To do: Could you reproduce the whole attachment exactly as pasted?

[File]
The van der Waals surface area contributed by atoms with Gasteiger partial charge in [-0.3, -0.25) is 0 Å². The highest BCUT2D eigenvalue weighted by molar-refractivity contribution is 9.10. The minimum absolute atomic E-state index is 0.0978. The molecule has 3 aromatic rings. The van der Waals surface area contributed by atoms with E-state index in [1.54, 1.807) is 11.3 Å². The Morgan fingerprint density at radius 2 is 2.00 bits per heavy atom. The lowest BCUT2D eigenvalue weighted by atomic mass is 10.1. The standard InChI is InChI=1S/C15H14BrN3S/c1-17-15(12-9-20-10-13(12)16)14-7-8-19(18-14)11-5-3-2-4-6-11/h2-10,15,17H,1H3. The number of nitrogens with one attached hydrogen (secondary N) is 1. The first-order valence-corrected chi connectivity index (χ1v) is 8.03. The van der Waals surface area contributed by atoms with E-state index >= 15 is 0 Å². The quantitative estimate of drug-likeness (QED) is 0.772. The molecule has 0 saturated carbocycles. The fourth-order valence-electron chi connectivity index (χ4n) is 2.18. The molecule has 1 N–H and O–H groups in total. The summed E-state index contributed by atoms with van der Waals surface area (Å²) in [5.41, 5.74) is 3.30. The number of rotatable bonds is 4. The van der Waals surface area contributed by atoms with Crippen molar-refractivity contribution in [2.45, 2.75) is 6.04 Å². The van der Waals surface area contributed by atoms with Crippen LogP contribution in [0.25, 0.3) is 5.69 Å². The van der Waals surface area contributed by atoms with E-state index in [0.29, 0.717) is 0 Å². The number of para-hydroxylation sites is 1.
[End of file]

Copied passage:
The van der Waals surface area contributed by atoms with Gasteiger partial charge in [-0.3, -0.25) is 0 Å². The highest BCUT2D eigenvalue weighted by molar-refractivity contribution is 9.10. The minimum absolute atomic E-state index is 0.0978. The molecule has 3 aromatic rings. The van der Waals surface area contributed by atoms with E-state index in [1.54, 1.807) is 11.3 Å². The Morgan fingerprint density at radius 2 is 2.00 bits per heavy atom. The lowest BCUT2D eigenvalue weighted by atomic mass is 10.1. The standard InChI is InChI=1S/C15H14BrN3S/c1-17-15(12-9-20-10-13(12)16)14-7-8-19(18-14)11-5-3-2-4-6-11/h2-10,15,17H,1H3. The number of nitrogens with one attached hydrogen (secondary N) is 1. The first-order valence-corrected chi connectivity index (χ1v) is 8.03. The van der Waals surface area contributed by atoms with E-state index >= 15 is 0 Å². The quantitative estimate of drug-likeness (QED) is 0.772. The molecule has 0 saturated carbocycles. The fourth-order valence-electron chi connectivity index (χ4n) is 2.18. The molecule has 1 N–H and O–H groups in total. The summed E-state index contributed by atoms with van der Waals surface area (Å²) in [5.41, 5.74) is 3.30. The number of rotatable bonds is 4. The van der Waals surface area contributed by atoms with Crippen molar-refractivity contribution in [2.45, 2.75) is 6.04 Å². The van der Waals surface area contributed by atoms with Crippen LogP contribution in [0.25, 0.3) is 5.69 Å². The van der Waals surface area contributed by atoms with E-state index in [0.29, 0.717) is 0 Å². The number of para-hydroxylation sites is 1.